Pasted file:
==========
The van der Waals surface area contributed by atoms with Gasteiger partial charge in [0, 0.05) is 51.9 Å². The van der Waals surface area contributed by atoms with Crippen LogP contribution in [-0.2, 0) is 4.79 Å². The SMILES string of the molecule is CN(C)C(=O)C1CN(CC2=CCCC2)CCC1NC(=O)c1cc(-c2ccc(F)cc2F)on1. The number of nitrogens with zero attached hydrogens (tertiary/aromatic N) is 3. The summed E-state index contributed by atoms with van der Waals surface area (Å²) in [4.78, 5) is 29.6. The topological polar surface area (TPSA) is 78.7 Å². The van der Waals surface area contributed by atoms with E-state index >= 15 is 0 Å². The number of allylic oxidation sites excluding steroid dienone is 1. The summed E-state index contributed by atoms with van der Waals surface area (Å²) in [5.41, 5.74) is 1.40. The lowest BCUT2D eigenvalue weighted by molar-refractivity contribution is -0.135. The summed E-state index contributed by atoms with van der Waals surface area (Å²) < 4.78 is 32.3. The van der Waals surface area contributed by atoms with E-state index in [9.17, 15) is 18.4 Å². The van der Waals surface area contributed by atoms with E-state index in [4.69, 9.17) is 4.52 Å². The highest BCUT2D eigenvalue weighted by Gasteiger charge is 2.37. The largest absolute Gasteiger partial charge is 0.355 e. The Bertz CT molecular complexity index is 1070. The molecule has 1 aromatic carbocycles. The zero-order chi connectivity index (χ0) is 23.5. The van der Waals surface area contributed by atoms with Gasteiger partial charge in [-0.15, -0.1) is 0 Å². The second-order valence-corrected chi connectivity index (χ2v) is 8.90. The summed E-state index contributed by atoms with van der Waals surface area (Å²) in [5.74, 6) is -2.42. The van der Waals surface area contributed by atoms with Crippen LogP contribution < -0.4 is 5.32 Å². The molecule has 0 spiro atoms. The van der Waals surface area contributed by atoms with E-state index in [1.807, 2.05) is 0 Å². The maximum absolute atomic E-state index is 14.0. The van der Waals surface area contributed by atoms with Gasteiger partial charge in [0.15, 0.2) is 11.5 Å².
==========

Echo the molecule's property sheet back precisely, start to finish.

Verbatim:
The van der Waals surface area contributed by atoms with Gasteiger partial charge in [0, 0.05) is 51.9 Å². The van der Waals surface area contributed by atoms with Crippen LogP contribution in [-0.2, 0) is 4.79 Å². The SMILES string of the molecule is CN(C)C(=O)C1CN(CC2=CCCC2)CCC1NC(=O)c1cc(-c2ccc(F)cc2F)on1. The number of nitrogens with zero attached hydrogens (tertiary/aromatic N) is 3. The summed E-state index contributed by atoms with van der Waals surface area (Å²) in [4.78, 5) is 29.6. The topological polar surface area (TPSA) is 78.7 Å². The van der Waals surface area contributed by atoms with E-state index >= 15 is 0 Å². The number of allylic oxidation sites excluding steroid dienone is 1. The summed E-state index contributed by atoms with van der Waals surface area (Å²) in [5.41, 5.74) is 1.40. The lowest BCUT2D eigenvalue weighted by molar-refractivity contribution is -0.135. The summed E-state index contributed by atoms with van der Waals surface area (Å²) < 4.78 is 32.3. The van der Waals surface area contributed by atoms with E-state index in [9.17, 15) is 18.4 Å². The van der Waals surface area contributed by atoms with E-state index in [4.69, 9.17) is 4.52 Å². The highest BCUT2D eigenvalue weighted by Gasteiger charge is 2.37. The largest absolute Gasteiger partial charge is 0.355 e. The Bertz CT molecular complexity index is 1070. The molecule has 1 aromatic carbocycles. The zero-order chi connectivity index (χ0) is 23.5. The van der Waals surface area contributed by atoms with Gasteiger partial charge in [-0.15, -0.1) is 0 Å². The second-order valence-corrected chi connectivity index (χ2v) is 8.90. The summed E-state index contributed by atoms with van der Waals surface area (Å²) in [5.74, 6) is -2.42. The van der Waals surface area contributed by atoms with Crippen LogP contribution < -0.4 is 5.32 Å². The molecule has 0 spiro atoms. The van der Waals surface area contributed by atoms with E-state index in [1.807, 2.05) is 0 Å². The maximum absolute atomic E-state index is 14.0. The van der Waals surface area contributed by atoms with Gasteiger partial charge in [0.15, 0.2) is 11.5 Å².